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Current Research

Baby's First Years: A Randomized Controlled Trial of Poverty Reduction


In response to the growing body of research examining the effects of socio-economic disparities on cognitive development, a team of social scientists and neuroscientists are launching the first randomized experiment testing causal connections between poverty reduction and brain development among young children. We gratefully acknowledge funding commitments from the NICHD (R01HD087384-01) and a consortium of private funders.


For more information, visit our website and read these news coverages on Spectrum News and The Reader; see this story in The Economist or watch this video featuring Dr. Greg Duncan.

Core PIs: Drs. Kimberly NobleKatherine Magnuson, Greg DuncanLisa GennetianHirokazu Yoshikawa, Nathan Fox


Co-Investigators and Consultants: Drs. Michael Georgieff, Debra Karhson, Alicia Kunin- Batson, Timothy Nelson, Jennifer Mize Nelson, Sonya Troller-Renfree 


National Project Director: Lauren Meyer

Building Understanding of Developmental Differences across Years (BUDDY)

A growing body of research has found socioeconomic disparities in children's language and memory development in early childhood. The BUDDY Study aims to follow 200 children through the first three years of their life understand how brain function, language, and memory develops during this important period. Specifically, the study will help us understand how the home environment can change the genome, how parents and children experience stress, and how parents and children communicate. Through this work, we hope to identify both the risk and protective factors for child language and memory development that can inform scientific and policy interventions.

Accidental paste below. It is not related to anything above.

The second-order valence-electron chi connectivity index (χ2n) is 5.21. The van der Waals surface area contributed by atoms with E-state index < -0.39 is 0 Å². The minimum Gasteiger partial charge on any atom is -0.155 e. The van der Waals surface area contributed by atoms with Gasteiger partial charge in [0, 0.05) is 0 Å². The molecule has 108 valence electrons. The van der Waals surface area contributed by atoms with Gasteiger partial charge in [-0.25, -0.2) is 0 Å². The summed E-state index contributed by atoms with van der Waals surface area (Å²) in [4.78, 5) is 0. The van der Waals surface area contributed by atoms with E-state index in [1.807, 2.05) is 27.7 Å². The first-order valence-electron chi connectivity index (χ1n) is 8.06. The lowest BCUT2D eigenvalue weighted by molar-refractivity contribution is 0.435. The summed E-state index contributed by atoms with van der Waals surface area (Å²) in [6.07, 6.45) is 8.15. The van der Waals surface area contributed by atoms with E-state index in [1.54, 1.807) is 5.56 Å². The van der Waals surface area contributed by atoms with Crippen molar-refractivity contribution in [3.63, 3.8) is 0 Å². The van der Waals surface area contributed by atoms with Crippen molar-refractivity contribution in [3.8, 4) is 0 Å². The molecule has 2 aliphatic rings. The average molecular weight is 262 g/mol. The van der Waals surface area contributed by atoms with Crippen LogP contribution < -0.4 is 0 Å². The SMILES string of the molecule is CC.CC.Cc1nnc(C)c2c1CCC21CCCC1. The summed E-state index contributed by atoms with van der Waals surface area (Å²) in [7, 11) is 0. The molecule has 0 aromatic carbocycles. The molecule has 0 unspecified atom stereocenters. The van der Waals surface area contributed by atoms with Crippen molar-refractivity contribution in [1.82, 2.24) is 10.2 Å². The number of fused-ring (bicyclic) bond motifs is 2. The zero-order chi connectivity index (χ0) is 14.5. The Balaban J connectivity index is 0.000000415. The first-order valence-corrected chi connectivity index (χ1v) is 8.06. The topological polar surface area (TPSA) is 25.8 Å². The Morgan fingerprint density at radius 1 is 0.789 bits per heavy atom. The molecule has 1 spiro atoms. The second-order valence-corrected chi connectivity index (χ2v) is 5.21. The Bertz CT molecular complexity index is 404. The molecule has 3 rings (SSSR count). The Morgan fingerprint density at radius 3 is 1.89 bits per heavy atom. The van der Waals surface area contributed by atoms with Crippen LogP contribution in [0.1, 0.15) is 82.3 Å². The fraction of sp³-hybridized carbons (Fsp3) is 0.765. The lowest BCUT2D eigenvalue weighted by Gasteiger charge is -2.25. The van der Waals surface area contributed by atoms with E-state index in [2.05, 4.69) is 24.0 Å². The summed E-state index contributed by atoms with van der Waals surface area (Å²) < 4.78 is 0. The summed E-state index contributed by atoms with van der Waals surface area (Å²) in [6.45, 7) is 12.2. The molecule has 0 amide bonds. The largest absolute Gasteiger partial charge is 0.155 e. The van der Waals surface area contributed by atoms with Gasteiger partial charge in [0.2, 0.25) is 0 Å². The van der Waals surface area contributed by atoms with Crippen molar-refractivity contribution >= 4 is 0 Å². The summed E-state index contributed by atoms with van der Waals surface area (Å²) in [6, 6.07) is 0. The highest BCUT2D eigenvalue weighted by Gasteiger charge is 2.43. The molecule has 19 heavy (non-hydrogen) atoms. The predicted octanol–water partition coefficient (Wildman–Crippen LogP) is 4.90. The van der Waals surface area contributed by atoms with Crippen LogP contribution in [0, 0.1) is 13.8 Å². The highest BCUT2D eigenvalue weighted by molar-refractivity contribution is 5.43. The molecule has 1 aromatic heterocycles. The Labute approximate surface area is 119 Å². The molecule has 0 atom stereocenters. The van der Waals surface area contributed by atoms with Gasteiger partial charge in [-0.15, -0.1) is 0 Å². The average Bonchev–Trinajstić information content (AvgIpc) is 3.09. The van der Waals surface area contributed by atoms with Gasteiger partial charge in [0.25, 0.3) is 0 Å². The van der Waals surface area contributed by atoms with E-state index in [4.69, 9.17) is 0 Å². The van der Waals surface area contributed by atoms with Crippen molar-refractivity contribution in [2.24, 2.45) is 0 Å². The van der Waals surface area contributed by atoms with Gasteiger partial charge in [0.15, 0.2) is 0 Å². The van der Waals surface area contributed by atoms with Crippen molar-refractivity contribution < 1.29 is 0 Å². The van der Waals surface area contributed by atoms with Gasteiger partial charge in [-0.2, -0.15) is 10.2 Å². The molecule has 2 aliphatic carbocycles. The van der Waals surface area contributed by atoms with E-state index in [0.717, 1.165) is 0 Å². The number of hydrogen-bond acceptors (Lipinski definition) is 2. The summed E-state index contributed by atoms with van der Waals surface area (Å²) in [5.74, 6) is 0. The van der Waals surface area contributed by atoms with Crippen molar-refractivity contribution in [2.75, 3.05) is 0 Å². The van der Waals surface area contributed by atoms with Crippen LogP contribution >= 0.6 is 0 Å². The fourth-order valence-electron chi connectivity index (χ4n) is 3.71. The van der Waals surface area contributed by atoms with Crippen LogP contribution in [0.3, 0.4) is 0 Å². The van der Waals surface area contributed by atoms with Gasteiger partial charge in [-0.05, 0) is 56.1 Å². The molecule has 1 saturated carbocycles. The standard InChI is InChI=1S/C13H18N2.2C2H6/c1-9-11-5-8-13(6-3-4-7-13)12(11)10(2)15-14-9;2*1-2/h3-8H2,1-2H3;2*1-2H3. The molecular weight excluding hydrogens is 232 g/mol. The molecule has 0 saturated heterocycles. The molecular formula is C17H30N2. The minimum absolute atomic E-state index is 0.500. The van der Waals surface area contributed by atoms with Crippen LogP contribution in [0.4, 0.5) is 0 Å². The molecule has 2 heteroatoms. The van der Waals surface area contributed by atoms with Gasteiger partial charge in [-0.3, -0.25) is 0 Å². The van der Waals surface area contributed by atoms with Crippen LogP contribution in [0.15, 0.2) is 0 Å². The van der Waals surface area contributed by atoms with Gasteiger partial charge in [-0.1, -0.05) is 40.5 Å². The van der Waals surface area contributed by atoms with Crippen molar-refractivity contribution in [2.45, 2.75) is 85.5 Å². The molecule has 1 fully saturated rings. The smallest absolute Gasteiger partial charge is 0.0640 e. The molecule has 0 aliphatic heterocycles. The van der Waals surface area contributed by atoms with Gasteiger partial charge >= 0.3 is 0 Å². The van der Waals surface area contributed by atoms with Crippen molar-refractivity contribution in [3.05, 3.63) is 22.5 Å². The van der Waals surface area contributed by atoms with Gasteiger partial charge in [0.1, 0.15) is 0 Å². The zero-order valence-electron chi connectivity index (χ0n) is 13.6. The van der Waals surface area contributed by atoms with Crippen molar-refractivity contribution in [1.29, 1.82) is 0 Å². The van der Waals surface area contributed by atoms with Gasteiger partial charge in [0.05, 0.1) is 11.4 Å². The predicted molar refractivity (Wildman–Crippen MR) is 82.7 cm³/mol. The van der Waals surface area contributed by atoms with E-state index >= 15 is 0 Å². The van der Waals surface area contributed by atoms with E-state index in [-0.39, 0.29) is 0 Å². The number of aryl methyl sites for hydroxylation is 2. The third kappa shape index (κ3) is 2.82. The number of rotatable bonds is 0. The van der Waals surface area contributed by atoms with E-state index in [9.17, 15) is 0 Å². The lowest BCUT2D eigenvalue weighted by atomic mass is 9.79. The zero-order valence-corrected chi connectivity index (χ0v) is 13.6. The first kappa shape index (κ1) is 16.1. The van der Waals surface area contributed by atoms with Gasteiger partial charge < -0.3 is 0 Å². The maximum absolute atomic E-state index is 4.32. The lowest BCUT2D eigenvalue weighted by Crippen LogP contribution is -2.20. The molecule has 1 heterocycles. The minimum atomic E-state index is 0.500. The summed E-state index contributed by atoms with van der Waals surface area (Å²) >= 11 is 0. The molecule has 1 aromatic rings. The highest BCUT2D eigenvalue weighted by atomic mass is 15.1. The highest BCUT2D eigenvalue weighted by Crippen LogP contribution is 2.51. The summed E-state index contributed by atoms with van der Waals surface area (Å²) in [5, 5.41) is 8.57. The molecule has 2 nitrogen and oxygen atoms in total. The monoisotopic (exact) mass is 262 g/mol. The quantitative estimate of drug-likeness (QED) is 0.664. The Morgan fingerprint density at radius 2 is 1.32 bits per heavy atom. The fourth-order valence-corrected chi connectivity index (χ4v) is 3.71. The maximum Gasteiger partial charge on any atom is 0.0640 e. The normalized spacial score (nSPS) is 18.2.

This project is made possible by funding from the National Institute for Child Health and Human Development (NICHD, R01HD093707).


Baby Behavior, Language, and EEG (BabBLE) Study


Recent findings from our lab have demonstrated SES disparities in language and memory development emerging by 15 months (Noble et al., 2015,Developmental Psychobiology) and a significant role of the home environment as early as 9 months (Melvin et al., 2016, Infancy). To explore these findings further, we are examining the ways in which early experiences such as home language environment, parent-child interactions, and parent stress impact language, memory, and brain development in 6-12 month-old infants.


This project is funded by Teachers College, Columbia University, the Russell Sage Foundation, and the Presidential Scholars in Society and Neuroscience at Columbia University.  

Baby with EEG cap

MRI Study of Children's Cognitive and Brain Development


Previous research shows that socioeconomic disparities in early childhood are related to differences in children's language, memory, and self-regulation abilities. This study, supported by the Irving Institute for Clinical & Translational Research, the Russell Sage Foundation and Teachers College, Columbia University, investigates the environmental, neuroendocrine, and neural factors that contribute to differences in these skills.

We are studying the relations among exposure to linguistic stimulation, stress levels and physiology, brain structure, and cognitive outcomes in five- to nine-year-old children. 

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